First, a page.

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African Journal of Food, Agriculture, Nutrition and Development

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Species diversity and richness of wild birds in Dagona-Waterfowl Sanctuary, Nigeria

GA Lameed

Abstract


The study of bird species diversity and richness in Dagona-Waterfowl Sanctuary was carried out during the midst of both early wet and late dry seasons, to provide comprehensive data on wild birds. Dagona Sanctuary is located within the Bade-Nguru Wetland sector. It is one of the important bird areas marked for the conservation of avifauna species in sub-Sahara region, Nigeria. Line Transect method was used to carry out birds’ survey at three different lake sites, namely: Gatsu (site:1), Mariam (site: 2) and Oxbow (site: 3). The instruments used were GarminTM 12 Global Positioning System (GPS), a pair of binoculars for bird’s identification, a field guide test- book and a 1,000 meters tape-rule. The data were tested with the Kolmogorov- Smirnov method o determine distribution level and birds’ diversity was assessed using Shannon-Weiner Diversity Index, while parametric tests were applied for all data. The results showed that bird species diversity was normally distributed in all the sites, site 2 had the highest diversity (2.74) compared to site 1: (1.84) and site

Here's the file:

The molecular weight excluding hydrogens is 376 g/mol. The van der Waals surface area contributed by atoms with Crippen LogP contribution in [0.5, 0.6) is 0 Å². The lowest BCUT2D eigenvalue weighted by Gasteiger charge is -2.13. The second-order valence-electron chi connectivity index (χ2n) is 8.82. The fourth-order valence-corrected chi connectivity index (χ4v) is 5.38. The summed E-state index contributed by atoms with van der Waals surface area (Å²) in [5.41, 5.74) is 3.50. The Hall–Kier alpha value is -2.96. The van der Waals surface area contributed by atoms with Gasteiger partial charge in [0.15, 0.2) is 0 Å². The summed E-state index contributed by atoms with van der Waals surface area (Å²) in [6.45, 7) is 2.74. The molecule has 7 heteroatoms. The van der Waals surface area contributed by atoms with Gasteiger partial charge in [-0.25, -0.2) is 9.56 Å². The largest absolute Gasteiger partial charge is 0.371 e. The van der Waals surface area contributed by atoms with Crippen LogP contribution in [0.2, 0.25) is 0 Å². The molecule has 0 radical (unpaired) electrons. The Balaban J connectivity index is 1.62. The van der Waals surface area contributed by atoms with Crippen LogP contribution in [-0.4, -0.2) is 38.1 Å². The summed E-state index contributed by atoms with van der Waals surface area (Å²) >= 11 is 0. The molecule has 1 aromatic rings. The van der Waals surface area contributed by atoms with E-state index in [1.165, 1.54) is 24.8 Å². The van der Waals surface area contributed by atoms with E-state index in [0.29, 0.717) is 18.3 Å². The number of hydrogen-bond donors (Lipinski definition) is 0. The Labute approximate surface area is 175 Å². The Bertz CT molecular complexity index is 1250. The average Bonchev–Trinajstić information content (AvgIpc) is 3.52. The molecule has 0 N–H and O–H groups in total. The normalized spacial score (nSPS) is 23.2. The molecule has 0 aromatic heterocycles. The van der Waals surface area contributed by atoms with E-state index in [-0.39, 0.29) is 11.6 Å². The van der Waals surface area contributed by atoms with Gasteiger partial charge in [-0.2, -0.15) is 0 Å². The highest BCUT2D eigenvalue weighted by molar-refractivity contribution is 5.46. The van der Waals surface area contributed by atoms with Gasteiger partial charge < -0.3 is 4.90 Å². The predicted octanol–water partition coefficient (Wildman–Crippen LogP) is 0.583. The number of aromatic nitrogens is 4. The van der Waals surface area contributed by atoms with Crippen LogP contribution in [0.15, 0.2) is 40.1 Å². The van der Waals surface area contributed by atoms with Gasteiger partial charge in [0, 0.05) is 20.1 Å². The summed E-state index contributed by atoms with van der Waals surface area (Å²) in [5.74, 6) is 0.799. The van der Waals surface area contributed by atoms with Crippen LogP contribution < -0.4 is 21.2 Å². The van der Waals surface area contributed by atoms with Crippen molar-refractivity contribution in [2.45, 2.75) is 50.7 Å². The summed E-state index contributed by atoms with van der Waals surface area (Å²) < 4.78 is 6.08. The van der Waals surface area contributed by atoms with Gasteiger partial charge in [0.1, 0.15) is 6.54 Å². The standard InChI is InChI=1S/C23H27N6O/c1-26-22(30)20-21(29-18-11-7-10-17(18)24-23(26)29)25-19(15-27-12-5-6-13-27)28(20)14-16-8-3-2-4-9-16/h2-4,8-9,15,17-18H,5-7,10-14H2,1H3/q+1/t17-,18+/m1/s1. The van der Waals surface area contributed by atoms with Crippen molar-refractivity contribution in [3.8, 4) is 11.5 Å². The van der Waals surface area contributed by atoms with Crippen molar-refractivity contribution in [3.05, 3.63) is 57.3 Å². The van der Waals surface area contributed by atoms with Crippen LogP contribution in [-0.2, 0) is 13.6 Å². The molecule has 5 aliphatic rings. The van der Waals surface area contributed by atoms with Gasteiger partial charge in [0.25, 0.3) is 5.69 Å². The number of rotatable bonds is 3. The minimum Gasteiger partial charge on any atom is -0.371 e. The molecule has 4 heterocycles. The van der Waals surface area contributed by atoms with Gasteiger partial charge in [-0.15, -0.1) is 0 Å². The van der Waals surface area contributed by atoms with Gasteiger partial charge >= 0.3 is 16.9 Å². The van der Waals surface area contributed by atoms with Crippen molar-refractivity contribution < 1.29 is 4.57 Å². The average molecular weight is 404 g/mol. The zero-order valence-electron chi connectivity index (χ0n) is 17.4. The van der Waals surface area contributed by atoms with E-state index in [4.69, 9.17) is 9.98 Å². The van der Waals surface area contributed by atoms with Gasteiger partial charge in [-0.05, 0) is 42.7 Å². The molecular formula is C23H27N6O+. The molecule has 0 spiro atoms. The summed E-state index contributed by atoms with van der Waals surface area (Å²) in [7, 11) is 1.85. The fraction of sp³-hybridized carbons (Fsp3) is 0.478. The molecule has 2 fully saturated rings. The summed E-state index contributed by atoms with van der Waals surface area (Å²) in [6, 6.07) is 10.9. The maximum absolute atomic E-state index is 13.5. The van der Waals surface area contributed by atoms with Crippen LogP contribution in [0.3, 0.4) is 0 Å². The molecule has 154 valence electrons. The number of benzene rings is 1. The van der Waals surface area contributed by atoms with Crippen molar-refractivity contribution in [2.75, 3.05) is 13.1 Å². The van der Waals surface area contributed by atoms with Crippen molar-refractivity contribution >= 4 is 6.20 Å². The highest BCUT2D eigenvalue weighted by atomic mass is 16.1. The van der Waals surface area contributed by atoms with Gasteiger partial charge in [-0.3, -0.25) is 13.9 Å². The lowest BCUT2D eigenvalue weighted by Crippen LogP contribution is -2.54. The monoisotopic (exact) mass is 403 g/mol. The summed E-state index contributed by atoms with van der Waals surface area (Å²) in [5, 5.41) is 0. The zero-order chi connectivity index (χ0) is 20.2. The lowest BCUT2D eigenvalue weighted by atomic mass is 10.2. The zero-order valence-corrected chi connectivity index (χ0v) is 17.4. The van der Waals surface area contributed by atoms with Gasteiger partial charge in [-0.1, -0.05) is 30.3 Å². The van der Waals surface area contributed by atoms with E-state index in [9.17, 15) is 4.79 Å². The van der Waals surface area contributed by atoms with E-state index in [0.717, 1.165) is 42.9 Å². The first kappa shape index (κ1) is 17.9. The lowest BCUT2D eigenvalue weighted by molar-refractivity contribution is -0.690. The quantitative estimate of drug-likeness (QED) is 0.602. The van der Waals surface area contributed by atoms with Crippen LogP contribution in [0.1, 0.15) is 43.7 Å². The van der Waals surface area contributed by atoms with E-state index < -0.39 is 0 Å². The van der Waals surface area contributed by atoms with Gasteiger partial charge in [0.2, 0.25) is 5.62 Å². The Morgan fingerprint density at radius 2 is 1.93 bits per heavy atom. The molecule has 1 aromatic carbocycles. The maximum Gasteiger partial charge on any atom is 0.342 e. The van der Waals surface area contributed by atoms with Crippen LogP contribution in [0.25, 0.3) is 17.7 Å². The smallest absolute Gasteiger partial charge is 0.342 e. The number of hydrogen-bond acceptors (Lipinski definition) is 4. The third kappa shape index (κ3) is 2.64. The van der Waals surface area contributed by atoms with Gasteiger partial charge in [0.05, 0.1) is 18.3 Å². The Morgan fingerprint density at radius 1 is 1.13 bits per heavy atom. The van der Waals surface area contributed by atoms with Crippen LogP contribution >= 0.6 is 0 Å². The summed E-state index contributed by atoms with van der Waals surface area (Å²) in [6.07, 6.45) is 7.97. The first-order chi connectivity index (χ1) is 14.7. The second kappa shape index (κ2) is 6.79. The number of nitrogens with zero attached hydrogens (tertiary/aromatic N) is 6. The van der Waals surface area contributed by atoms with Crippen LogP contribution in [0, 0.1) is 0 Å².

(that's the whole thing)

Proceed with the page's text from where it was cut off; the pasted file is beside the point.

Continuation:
3: (1.62). Likewise, bird species richness in the area was normally distributed and significantly different (P<0.05) among the three sites. Site 1 had the highest number of bird species richness (16.36) (Species diversity is different species of birds at the site, while species richness is referring to specific species population), compared to site 2: (14.32) and site 3: (11.51). It was observed that there is a significant relationship between vegetation density and bird species diversity, because as tree
density increases, diversity of bird species decreases. Therefore, there is a significant relationship between vegetation density and bird species diversity. A total of 135 bird species in 40 families was recorded during the survey. Seventy-four percent were found in site1, sixty-three percent in site 2 and seventy-one percent in site 3. The majority of wetland birds observed during this study were resident (Ardeidae family), migratory (Accipitridae family) and palearctic species (Yellow Wagtail, Warblers,
Northern Shoveler and Sandpipers). It can be concluded that wild birds are good indicators of environmental condition, revealing the state of the wetland. Some sites were more disturbed, as observed in site 1 and site 3. It was, however, recommended that regular monitoring of the sites should be carried out so as to control changes in the state of the wetland ecosystem.



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